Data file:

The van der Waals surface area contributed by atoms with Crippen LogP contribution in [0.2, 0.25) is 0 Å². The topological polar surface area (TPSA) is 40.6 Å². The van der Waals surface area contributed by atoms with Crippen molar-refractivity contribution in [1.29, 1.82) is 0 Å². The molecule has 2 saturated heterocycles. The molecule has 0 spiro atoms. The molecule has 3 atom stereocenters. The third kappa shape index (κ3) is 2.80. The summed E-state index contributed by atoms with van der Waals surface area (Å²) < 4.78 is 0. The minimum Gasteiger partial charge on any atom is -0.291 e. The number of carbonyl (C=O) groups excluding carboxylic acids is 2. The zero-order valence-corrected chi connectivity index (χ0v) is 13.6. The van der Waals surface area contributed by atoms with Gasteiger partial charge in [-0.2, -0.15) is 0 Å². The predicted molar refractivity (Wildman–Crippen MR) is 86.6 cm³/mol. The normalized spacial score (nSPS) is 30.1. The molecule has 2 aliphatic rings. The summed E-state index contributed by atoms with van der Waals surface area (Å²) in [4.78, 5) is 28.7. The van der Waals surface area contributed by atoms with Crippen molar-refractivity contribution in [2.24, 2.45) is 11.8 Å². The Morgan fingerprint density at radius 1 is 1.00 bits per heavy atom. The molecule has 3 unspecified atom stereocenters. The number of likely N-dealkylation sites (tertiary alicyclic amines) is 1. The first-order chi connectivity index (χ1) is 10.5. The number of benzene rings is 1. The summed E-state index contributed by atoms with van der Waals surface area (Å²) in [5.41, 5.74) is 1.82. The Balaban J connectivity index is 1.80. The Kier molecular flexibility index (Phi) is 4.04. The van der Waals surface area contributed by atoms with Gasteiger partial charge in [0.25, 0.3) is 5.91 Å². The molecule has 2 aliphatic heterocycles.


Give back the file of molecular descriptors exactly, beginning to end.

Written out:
The van der Waals surface area contributed by atoms with Crippen LogP contribution in [0.2, 0.25) is 0 Å². The topological polar surface area (TPSA) is 40.6 Å². The van der Waals surface area contributed by atoms with Crippen molar-refractivity contribution in [1.29, 1.82) is 0 Å². The molecule has 2 saturated heterocycles. The molecule has 0 spiro atoms. The molecule has 3 atom stereocenters. The third kappa shape index (κ3) is 2.80. The summed E-state index contributed by atoms with van der Waals surface area (Å²) < 4.78 is 0. The minimum Gasteiger partial charge on any atom is -0.291 e. The number of carbonyl (C=O) groups excluding carboxylic acids is 2. The zero-order valence-corrected chi connectivity index (χ0v) is 13.6. The van der Waals surface area contributed by atoms with Gasteiger partial charge in [-0.2, -0.15) is 0 Å². The predicted molar refractivity (Wildman–Crippen MR) is 86.6 cm³/mol. The normalized spacial score (nSPS) is 30.1. The molecule has 2 aliphatic rings. The summed E-state index contributed by atoms with van der Waals surface area (Å²) in [4.78, 5) is 28.7. The van der Waals surface area contributed by atoms with Crippen molar-refractivity contribution in [2.24, 2.45) is 11.8 Å². The Morgan fingerprint density at radius 1 is 1.00 bits per heavy atom. The molecule has 3 unspecified atom stereocenters. The number of likely N-dealkylation sites (tertiary alicyclic amines) is 1. The first-order chi connectivity index (χ1) is 10.5. The number of benzene rings is 1. The summed E-state index contributed by atoms with van der Waals surface area (Å²) in [5.41, 5.74) is 1.82. The Balaban J connectivity index is 1.80. The Kier molecular flexibility index (Phi) is 4.04. The van der Waals surface area contributed by atoms with Gasteiger partial charge in [0.25, 0.3) is 5.91 Å². The molecule has 2 aliphatic heterocycles.